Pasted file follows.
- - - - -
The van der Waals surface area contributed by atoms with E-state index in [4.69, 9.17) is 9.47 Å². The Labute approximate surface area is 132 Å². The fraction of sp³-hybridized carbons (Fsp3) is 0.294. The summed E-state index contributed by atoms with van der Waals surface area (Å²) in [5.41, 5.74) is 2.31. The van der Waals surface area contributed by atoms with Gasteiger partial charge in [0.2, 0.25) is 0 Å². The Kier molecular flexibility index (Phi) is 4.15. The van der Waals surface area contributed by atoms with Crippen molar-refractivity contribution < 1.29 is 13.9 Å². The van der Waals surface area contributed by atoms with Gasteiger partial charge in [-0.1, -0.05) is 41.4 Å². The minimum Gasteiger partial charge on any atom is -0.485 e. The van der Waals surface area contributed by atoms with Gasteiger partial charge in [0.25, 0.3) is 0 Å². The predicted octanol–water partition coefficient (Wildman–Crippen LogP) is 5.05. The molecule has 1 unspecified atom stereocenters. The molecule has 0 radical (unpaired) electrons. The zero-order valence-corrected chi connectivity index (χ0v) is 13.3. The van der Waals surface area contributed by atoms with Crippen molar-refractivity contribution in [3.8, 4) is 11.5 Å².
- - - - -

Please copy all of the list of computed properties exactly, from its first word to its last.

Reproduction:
The van der Waals surface area contributed by atoms with E-state index in [4.69, 9.17) is 9.47 Å². The Labute approximate surface area is 132 Å². The fraction of sp³-hybridized carbons (Fsp3) is 0.294. The summed E-state index contributed by atoms with van der Waals surface area (Å²) in [5.41, 5.74) is 2.31. The van der Waals surface area contributed by atoms with Gasteiger partial charge in [0.2, 0.25) is 0 Å². The Kier molecular flexibility index (Phi) is 4.15. The van der Waals surface area contributed by atoms with Crippen molar-refractivity contribution < 1.29 is 13.9 Å². The van der Waals surface area contributed by atoms with Gasteiger partial charge in [-0.1, -0.05) is 41.4 Å². The minimum Gasteiger partial charge on any atom is -0.485 e. The van der Waals surface area contributed by atoms with Gasteiger partial charge in [0.25, 0.3) is 0 Å². The predicted octanol–water partition coefficient (Wildman–Crippen LogP) is 5.05. The molecule has 1 unspecified atom stereocenters. The molecule has 0 radical (unpaired) electrons. The zero-order valence-corrected chi connectivity index (χ0v) is 13.3. The van der Waals surface area contributed by atoms with Crippen molar-refractivity contribution in [3.8, 4) is 11.5 Å².